6) the reviews.... Ok so after using this boat I had some stuff to say. So I posted reviews on alot of the sites that come up when you google IK's and Sea Eagle comes up..... But my reviews are not there...... So I guess Sea Eagle does not like it when you give an honest review and they can do something about it.... Sounds like you did not find any other bad sea eagle reviews... So i dont think that has changed.

So now I am hooked on the WW and I really want a better boat.

The SOAR inflatable canoes seem pretty cool, can carry lots of gear and look to be better quality but have the same bottom design as the SE, so may flip easier than WW IK's, but may track better in flat water THe Aire outfitter series has nice big tubes so would carry more gear than their other models.
 

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PS my pic is me running Lone Pine on the SF payette in the Sea Eagle POS.
 

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PS #2 Both paddles have broken. One two days before a MF Salmon put in and one on the Main Fork of the Salmon a few days later. THey were kinda flexey and garbage anyway made by Clear Blue Hawii.
 

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Discussion Starter #9
now looking at Aire kayaks

Thanks for the help here!!! Really appreciate it.

Love the 10 yr unconditional on some of the Aires.

Any thoughts on the outfitter II, Lynx II or superlynx II for travel, WW and a good amount of coastal/ocean SE AK trips?

I really don't want to go above the $1,500 range.
 

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I haven't paddled any of the lynx models. But if you are going to be out on the ocean with an inflatable and you want to run rivers it looks pretty nice. You can order a removable skeg that looks like it will go on any of their IK's. It has a glue on patch and the skeg goes into a sleeve. you will definatley want that for flat water. The lynx also have smaller tubes which will catch less air so you will not be blown around as much on the ocean as you would in the outfitter. Aire are great quality boats. And I think that the Super Lynx would do what you want it too pretty well.
You definetly wont go wrong on quality with an aire.
 

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Ditto on AIRE being great boats; I have a Lynx (single) and use it in WW, but would not want it on the ocean. I also have a Hyside Padillac -- also would not want it on the ocean. Check out the AIRE site and pick a boat that is expressly designed for what you want to do (not WW).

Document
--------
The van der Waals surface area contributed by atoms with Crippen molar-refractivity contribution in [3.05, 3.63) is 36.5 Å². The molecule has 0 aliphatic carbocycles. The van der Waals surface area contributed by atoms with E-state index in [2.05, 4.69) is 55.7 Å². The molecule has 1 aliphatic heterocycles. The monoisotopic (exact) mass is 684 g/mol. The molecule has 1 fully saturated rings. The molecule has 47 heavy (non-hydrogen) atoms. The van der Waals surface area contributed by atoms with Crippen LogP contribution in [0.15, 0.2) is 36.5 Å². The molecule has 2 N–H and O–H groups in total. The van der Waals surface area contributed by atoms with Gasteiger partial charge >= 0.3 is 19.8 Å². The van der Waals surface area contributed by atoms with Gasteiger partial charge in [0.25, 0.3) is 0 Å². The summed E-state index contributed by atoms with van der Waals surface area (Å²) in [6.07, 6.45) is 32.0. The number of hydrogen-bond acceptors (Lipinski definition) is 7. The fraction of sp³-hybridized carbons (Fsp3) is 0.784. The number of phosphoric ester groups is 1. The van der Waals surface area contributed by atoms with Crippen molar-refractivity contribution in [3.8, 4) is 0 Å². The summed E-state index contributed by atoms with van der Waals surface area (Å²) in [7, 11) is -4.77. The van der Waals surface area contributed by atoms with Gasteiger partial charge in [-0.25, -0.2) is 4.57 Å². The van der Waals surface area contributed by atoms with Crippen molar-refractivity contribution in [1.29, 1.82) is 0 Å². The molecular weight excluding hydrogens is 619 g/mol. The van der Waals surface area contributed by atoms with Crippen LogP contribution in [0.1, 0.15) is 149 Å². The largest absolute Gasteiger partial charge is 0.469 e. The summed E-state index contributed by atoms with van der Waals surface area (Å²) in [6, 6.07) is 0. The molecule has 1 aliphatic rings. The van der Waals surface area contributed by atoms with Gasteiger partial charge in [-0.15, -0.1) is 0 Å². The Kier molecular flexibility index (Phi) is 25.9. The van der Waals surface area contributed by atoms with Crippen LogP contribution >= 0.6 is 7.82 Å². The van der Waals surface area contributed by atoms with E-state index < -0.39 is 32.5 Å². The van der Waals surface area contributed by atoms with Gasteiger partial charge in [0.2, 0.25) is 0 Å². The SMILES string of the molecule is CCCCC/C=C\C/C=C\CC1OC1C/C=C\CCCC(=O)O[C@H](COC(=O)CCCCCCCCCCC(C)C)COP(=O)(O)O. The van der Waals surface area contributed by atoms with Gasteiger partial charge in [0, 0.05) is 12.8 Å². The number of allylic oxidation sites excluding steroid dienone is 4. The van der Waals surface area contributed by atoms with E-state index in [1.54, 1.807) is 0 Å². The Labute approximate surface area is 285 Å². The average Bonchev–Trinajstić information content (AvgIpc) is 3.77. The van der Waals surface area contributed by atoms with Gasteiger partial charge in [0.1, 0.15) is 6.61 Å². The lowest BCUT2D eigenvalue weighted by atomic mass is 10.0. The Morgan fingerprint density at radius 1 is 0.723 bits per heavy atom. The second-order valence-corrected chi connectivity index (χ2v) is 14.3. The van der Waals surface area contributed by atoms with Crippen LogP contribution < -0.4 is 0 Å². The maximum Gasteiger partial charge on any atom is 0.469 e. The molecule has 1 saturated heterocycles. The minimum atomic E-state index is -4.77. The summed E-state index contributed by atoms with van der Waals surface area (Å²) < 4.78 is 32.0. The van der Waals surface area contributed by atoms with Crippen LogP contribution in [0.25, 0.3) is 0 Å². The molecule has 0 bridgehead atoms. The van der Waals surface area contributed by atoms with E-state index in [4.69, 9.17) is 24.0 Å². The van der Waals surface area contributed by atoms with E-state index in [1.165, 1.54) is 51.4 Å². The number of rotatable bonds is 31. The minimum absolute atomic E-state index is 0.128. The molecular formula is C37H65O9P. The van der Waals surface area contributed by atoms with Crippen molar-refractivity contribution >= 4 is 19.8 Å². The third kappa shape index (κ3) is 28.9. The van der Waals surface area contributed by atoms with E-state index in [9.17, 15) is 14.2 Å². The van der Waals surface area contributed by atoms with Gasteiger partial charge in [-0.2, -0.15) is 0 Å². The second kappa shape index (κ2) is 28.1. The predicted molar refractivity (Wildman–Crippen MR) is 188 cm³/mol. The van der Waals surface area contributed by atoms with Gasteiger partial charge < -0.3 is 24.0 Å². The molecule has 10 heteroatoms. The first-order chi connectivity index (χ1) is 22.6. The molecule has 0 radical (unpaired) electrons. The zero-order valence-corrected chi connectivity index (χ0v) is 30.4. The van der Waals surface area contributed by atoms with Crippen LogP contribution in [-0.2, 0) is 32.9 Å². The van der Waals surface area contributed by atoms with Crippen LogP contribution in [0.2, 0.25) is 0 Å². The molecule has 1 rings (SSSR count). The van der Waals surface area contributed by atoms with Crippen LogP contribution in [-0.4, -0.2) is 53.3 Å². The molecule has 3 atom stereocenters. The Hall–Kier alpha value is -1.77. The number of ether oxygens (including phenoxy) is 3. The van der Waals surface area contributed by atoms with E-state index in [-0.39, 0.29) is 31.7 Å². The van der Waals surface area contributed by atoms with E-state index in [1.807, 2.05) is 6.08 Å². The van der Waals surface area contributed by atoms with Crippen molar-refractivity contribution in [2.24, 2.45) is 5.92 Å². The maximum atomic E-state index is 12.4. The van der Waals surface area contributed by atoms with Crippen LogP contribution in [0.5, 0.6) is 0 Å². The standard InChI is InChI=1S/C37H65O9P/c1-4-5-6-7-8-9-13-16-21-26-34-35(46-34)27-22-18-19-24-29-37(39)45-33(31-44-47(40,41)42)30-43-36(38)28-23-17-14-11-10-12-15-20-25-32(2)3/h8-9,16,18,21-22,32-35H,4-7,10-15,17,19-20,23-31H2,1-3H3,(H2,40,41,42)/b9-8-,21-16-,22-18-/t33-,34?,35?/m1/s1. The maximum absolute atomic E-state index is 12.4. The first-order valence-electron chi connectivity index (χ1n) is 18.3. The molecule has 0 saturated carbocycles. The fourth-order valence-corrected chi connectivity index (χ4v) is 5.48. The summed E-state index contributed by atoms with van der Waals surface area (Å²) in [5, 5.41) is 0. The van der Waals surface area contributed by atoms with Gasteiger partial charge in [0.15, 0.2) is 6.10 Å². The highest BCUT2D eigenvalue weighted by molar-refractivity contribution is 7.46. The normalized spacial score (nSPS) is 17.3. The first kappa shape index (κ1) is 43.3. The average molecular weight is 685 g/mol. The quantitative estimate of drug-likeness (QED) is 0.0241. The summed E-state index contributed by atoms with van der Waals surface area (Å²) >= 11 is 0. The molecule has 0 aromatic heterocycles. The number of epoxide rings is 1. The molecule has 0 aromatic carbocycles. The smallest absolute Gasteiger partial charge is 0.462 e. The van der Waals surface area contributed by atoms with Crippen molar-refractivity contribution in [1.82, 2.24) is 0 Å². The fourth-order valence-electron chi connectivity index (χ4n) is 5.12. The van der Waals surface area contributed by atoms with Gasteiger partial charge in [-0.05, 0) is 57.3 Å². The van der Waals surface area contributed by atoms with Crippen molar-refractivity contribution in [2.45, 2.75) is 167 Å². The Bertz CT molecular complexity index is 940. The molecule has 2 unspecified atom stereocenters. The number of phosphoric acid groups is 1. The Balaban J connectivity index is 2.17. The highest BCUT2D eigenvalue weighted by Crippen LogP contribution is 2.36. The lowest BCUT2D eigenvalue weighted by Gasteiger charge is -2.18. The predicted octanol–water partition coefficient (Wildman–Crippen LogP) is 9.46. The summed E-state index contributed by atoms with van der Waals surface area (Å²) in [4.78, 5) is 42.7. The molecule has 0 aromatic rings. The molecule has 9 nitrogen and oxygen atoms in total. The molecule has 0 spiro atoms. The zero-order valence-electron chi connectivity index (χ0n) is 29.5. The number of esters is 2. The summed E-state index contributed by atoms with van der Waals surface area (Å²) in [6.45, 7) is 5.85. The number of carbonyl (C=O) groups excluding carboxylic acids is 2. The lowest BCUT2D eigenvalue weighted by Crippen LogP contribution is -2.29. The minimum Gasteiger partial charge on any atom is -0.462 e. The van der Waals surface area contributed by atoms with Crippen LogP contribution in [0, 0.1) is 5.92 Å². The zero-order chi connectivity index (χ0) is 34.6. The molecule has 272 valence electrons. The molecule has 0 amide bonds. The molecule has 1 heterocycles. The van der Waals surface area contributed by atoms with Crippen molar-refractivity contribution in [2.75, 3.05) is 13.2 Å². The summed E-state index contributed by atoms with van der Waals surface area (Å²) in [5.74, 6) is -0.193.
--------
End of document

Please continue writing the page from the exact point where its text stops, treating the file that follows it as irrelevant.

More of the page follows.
(I really can't say what a glue on fin would do, but I think your best bet is a boat designed for what you want, not jury rigging it.
 

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OP,

If the price range is realistic for you, a Lynx With added removable skeg is your boat. They are a great product and versatile.

However...

I have not paddled any inflatable on flatwater and had good performance. Wind loves to grab them, fighting current is difficult, and they will just never track like a "proper" molded flatwater boat.

If you don't intend to do class 4 whitewater or do any serious open water crossings on the ocean, don't look past a tributary (made by Aire in China) Tomcat tandem and install an aftermarket removable skeg on it. You will get a good product and save a TON of money. Even without a skeg they track better than a Lynx in flatwater. This is first hand experience.
 

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OP,

If the price range is realistic for you, a Lynx With added removable skeg is your boat. They are a great product and versatile.

However...

I have not paddled any inflatable on flatwater and had good performance. Wind loves to grab them, fighting current is difficult, and they will just never track like a "proper" molded flatwater boat.

If you don't intend to do class 4 whitewater or do any serious open water crossings on the ocean, don't look past a tributary (made by Aire in China) Tomcat tandem and install an aftermarket removable skeg on it. You will get a good product and save a TON of money. Even without a skeg they track better than a Lynx in flatwater. This is first hand experience.
Love my 2-man Paddillac, its bombproof, but kinda heavy. Picked one up slightly used for just over $900, but that was awhile ago. Heard that Jack's Plastic Welding has started making Jack's Yaks again, so you might want to look into their 2-man version. Don't know if they make a version suitable for seakayaking, but it wouldn't hurt to look:

inflatable boats, self bailing rafts, catarafts, pontoons, inflatable kayaks, dry bags, paco pads, spill containments, culvert plugs by Jack's Plastic Welding Inc.

Good luck.
 

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Look into the Tomcat 2; its the only boat out there with tons of black loops for mounting different seat configuration, while the unused loops act as great gear attachments.